Photography By Julia Fletcher and 86 Media Company

Michael Collantes is chef and co-owner (with his wife, Jahaziel) of Soseki, a tiny restaurant that serves seriously creative cuisine with a heaping helping of good humor.

The snobby yet respectable Michelin Guide will rate Orlando-area restaurants soon. The prestigious, red-covered book reviews the food and the ambiance, of course. But its notoriously persnickety judges also take note of everything that enhances the dining experience — including the tiniest service details. 

They’ll find a plethora of special touches at Soseki, a subdued Winter Park restaurant with a bold reputation. You might arrive in your night-out finest expecting a hushed multicourse gourmet experience. You’ll get that, of course, but with a dash of humor to lighten the serious culinary hijinks. This place is worth a splurge.

Upon being seated at one of Soseki’s 10 seats, which face the open kitchen where chefs artfully plate the food as you watch, you’ll feel as though you’re in a very formal place. At least I did — so much so that I was judgy about one couple’s ratty casual apparel. 

Yet by the second of 16 courses, when a heavily tattooed Asian chef with spiky orange hair bellowed food descriptions — with jokes — it became clear to me that Soseki is fun, not frou-frou.

“Her name is Rio,” the chef thundered, naming the cleverly titled dish that he said was developed around foie gras along with Brazilian flavors and textures. 

And there was this: “Microphone Czech One Two,” the punny moniker for a stunning course with Eastern European influences that features the world’s creamiest egg yolk and a bitter bite of sauerkraut along with a marvelous mushroom soup. 

I think, in truth, I only caught about a third of what this culinarian, who calls himself Chef de Cuisine CJ, said; his Japanese accent is thick. I later reviewed my written notes and listened to an audio file (on slow playback), and still couldn’t understand very much. (I fact-checked with other team members later.) 

I did manage to pick out the words, “cracker, potato, garlic, onions, caraway seeds and mushrooms” — or maybe it was “Madonna,” but I doubt it — and “finishing with a sour cream.” 

It didn’t matter. Not a tad. Chef CJ was hilarious, and his food was daring and delicious. I mean, how many times do you murmur to your dining companion, “Did you taste that egg? I mean, did you taste that egg?”

A savory dish dubbed Thufferin’ Thuccotash consists of duck meat flavored with baharat, a Middle Eastern spice blend, along with succotash and corn espuma — a chef-made foam.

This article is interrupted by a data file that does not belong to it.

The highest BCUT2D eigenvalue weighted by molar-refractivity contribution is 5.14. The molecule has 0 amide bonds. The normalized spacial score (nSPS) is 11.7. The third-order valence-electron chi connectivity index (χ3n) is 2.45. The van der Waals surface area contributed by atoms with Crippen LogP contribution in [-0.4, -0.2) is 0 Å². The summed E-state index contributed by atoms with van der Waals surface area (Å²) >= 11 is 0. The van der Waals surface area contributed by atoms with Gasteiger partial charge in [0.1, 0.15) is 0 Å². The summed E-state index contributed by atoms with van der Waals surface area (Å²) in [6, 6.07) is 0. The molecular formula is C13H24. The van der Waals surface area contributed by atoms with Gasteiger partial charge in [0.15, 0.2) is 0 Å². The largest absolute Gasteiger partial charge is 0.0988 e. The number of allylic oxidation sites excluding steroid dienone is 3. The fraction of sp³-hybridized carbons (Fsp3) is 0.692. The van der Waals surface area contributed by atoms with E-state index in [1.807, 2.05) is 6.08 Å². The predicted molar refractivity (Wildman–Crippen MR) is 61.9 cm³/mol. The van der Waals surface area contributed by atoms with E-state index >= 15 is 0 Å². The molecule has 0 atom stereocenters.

The creativity, the presentation, even the patter — they’re all part of the plan at Soseki, a year-old restaurant owned by Chef Michael Collantes and his wife, Jahaziel, who handles the books, decor and other non-food elements of the operation.

Collantes started out in New Jersey, visiting Florida every summer until relocating to Winter Park at age 13 and graduating from Winter Park High School. Both Collanteses are second-generation Filipino Americans and parents to a pair of young children. 

The couple also owns the way-more-casual counter-serve concept Taglish, which earlier this year opened its second Orlando-area outlet. And they have plans to keep expanding their empire — and Orlando’s culinary offerings. 

If that weren’t enough, these super-busy millennials also run 86 Media and On the Site Media, providers of videos and such for construction and real estate companies.

Hidden in an enclave behind Fairbanks Avenue with an entrance tucked into a parking lot between Wine Barn and Austin’s Coffee, Soseki is a destination for fine dining — but with spunk.

“These are our real personalities,” Collantes says. “Yes, we polish up the scripts of what we’re saying about each dish because, of course, this is a little bit of a performance. We want to be high-end, to present luxury without pretentiousness. We want guests to feel taken care of, as they would at a dinner party.”

Those scripts aren’t the only polished pieces of the Soseki puzzle. There are drawers at each seat filled with an assortment of attractive forks, spoons and chopsticks so visitors can choose their own utensils. 

“Down to the last detail, we want this to be an immersive experience,” adds Collantes. “We want there to be something to talk about on the way home, such as, ‘Oh, did you see the little birthday card they snuck into the drawer?’” 

A fun, funky mix of carefully curated music adds to the atmosphere. You’ll hear lively jazz followed by an “of-the-moment mingling of deep classics and dish-specific surprises,” says General Manager and Beverage Director Benjamin Coutts. Hey, details matter. Soseki is what’s known as an omakase restaurant, kind of like Kadence in the Audubon Park Garden District. A Japanese word, omakase is translated as “entrust,” and in this context means “chef’s choice.”

The intermezzo dish (above), meant to shake things up halfway through the repast, included a transforming “parsnip milkshake” in the bowl with toffee, orange, a ring of dried parsnip and an oblong cookie called langue de chat. “Microphone Czech One Two” (below) is the moniker for a stunning course with Eastern European influences that features the world’s creamiest egg yolk and a bitter bite of sauerkraut along with a marvelous mushroom soup.